Another major industry in Tucson is tourism, which brings about $2 billion each year thanks to 3.5 million visitors to the city’s plentiful attractions, hotels, and resorts. The Tucson Gem and Mineral Show, the largest such exhibition in the world, brings lots of travelers to the area as well. In addition to visitors, a significant number of winter residents (lured by the mild winters) contribute to the local economy. Also, goods not readily available in Mexico draw many middle-and upper-class Sinaloans and Sonorans to make purchases. As for nonprofits, the Muscular Dystrophy Association is based in Tucson.
Many accomplished novelists, poets, and dramatists have lived in Tucson, including Erskine Caldwell, Edward Abbey, David Foster Wallace and Barbara Kingsolver. Some have been associated with the University of Arizona, but many have been independent writers who were born in or chose to live in Tucson. There are also some theater groups in Tucson, including the Arizona Theatre Company and Arizona Onstage Productions. Broadway in Tucson presents Broadway-style touring reproductions, while the Gaslight Theater has been producing musical melodrama parodies since 1977.
There’s also an active music scene in Tucson. The Tucson Symphony Orchestra and Arizona Opera are two of the musical organizations in the area. The city is also an influential center for Mariachi music, and a large number of Mariachi singers and musicians call Tucson home. Since 1982, the Tucson International Mariachi Conference has been hosted here, and it involves hundreds of mariachi bands as well as dancers in a three-day springtime festival. There are also several prominent musical artists based here, including Linda Ronstadt, Howe Gelb, The Dusty Chaps, Bob Log III, Giant Sand, Calexico, Hipster Daddy-O and the Handgrenades.
Tucson also boasts many cultural events and festivals throughout the year. The Tucson Gem and Mineral Show have been held here for 50 years. Another event, the Tucson Festival of Books, is held annually at the University of Arizona in March. It is one of the country’s largest book festivals, featuring hundreds of authors and 80,000 attendees. This festival includes not only lectures and readings but also food, a science fair, and a variety of entertainment.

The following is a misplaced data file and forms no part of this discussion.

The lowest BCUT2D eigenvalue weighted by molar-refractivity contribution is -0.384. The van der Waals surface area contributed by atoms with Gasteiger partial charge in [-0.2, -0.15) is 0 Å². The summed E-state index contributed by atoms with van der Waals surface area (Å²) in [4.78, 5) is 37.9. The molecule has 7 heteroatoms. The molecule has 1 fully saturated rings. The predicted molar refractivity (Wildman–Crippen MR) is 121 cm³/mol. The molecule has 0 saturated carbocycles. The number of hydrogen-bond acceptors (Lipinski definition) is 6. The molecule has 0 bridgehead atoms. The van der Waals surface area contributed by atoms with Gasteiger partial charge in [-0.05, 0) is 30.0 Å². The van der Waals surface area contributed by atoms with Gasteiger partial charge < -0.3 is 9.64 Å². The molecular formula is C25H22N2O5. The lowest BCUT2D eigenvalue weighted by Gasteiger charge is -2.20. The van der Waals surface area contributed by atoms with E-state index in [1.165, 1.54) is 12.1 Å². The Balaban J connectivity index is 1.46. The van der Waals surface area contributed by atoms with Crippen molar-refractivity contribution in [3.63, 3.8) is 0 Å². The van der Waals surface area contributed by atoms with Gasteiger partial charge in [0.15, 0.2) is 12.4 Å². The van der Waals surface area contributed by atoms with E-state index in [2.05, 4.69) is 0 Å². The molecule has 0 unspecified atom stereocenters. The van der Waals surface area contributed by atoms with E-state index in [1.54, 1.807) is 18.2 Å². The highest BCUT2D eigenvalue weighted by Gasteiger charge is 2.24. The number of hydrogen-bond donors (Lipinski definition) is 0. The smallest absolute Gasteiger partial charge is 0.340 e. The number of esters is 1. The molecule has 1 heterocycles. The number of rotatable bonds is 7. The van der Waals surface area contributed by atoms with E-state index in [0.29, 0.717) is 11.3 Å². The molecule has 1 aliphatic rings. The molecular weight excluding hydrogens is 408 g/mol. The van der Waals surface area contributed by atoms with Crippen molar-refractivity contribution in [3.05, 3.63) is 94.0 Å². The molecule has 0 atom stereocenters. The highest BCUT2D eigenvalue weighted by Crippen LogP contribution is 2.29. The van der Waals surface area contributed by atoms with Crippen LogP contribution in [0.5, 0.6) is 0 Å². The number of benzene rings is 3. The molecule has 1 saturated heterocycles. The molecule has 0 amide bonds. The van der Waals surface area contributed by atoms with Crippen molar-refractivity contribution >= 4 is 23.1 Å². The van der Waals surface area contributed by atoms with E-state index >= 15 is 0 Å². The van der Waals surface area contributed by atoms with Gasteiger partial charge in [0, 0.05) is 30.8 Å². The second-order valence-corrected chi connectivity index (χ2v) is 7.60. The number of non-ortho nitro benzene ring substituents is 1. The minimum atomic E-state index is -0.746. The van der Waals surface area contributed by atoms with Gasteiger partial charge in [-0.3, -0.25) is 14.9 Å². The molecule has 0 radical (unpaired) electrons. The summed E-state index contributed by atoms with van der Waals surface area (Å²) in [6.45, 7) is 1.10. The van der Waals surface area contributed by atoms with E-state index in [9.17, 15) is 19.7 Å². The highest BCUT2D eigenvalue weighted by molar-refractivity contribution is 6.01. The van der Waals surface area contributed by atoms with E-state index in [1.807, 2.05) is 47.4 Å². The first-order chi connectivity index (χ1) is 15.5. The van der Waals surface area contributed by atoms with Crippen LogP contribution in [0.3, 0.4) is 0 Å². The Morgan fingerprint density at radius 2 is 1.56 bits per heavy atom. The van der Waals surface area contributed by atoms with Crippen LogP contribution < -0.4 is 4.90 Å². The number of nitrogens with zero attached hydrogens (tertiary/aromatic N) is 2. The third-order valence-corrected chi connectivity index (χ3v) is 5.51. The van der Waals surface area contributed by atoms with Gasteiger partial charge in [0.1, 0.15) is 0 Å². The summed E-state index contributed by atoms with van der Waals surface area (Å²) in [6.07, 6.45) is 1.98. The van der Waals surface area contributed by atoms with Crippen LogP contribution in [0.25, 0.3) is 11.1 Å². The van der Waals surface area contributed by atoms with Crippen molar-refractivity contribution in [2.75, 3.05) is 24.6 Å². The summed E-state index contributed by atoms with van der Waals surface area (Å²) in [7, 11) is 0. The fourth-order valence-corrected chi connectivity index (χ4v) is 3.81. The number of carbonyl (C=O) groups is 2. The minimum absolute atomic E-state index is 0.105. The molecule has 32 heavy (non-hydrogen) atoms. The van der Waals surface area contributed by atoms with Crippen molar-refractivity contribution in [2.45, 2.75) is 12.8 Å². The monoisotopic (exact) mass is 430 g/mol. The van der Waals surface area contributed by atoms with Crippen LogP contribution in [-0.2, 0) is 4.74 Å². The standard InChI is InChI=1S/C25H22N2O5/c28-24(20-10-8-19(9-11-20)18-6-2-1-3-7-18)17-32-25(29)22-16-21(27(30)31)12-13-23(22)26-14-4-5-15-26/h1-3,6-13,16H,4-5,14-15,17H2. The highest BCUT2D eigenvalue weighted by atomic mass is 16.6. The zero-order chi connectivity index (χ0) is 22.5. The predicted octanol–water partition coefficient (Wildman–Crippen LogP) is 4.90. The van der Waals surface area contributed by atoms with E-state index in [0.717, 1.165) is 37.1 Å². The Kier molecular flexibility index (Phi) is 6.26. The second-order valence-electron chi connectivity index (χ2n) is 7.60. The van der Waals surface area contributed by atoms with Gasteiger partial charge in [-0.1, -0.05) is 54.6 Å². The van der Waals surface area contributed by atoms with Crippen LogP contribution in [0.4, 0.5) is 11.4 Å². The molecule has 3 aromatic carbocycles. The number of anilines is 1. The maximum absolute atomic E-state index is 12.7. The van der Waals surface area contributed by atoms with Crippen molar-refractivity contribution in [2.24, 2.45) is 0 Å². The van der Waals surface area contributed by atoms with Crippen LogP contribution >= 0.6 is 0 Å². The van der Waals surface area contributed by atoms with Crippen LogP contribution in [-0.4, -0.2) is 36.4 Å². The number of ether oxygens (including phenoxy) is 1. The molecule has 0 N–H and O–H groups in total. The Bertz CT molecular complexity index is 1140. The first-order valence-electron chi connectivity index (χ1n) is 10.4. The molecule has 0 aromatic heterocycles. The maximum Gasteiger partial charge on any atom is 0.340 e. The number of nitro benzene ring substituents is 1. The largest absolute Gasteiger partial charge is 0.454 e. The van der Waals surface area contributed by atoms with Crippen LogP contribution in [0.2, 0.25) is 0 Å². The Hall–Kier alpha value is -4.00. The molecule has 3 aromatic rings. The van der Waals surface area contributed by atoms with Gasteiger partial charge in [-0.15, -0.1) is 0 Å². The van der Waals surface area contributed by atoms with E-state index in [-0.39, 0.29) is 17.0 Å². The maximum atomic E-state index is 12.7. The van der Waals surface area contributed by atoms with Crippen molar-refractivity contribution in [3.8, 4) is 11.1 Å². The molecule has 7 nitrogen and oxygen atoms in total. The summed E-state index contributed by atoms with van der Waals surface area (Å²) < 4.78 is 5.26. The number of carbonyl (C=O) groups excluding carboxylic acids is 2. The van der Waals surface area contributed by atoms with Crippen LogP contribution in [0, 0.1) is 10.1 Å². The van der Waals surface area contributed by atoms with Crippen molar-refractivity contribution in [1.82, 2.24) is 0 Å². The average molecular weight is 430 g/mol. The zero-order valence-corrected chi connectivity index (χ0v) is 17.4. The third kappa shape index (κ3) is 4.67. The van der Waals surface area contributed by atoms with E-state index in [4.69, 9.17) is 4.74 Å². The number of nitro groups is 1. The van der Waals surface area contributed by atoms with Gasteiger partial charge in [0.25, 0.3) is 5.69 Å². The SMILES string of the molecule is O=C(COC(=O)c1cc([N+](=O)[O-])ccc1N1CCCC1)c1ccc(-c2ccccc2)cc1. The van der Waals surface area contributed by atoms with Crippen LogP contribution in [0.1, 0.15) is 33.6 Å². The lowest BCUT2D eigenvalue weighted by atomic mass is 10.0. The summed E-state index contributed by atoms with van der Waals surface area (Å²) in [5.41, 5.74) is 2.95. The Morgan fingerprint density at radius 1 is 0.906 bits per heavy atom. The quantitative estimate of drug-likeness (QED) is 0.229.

Another favorite festival is the Fiesta de Los Vaqueros, or Rodeo Week, held in February. The Fiesta is a sporting event at its heart, but it also includes a massive parade. Children get time off from school for Rodeo Week, and Tucson residents sport Western wear just about everywhere they go (including work).
If you’re visiting Tucson, or even if you live here and are looking for a fun way to spend a weekend afternoon, there are lots of things to see and do around the city. The Mount Lemmon Scenic Byway is one of the most scenic drives in the region and takes travelers on a path through Mount Lemmon and the Santa Catalina Range. This spectacular drive also offers a reprieve from the summer heat; as you climb higher, the temperature tends to drop.
For something, the whole family will love, pay a visit to the Reid Park Zoo. The zoo is home to a wide range of exotic animals, from jaguars and elephants to roaches and flamingos. There are several interactive exhibits, such as camel rides and a giraffe feeding encounter. Guests can also enjoy the zoo train, carousel, and wet play area, as well as watch daily zookeeper demonstrations. The relatively small size of the zoo makes it perfect for little legs to navigate and the water park is the perfect way for kids to take a break from the heat.
Take a stroll along the Rillito riverbed or climb to Finger Rock, perhaps enjoy a bike ride on some of the off-road trails (or on the bike-friendly city streets). Take a horse ride or settle in for an afternoon of bird watching; explore the area’s beautiful caves or set your sights higher at an observatory as you learn about astronomy. However, you decide to spend your time in Tucson, there’s always something for everyone to love about this exciting city.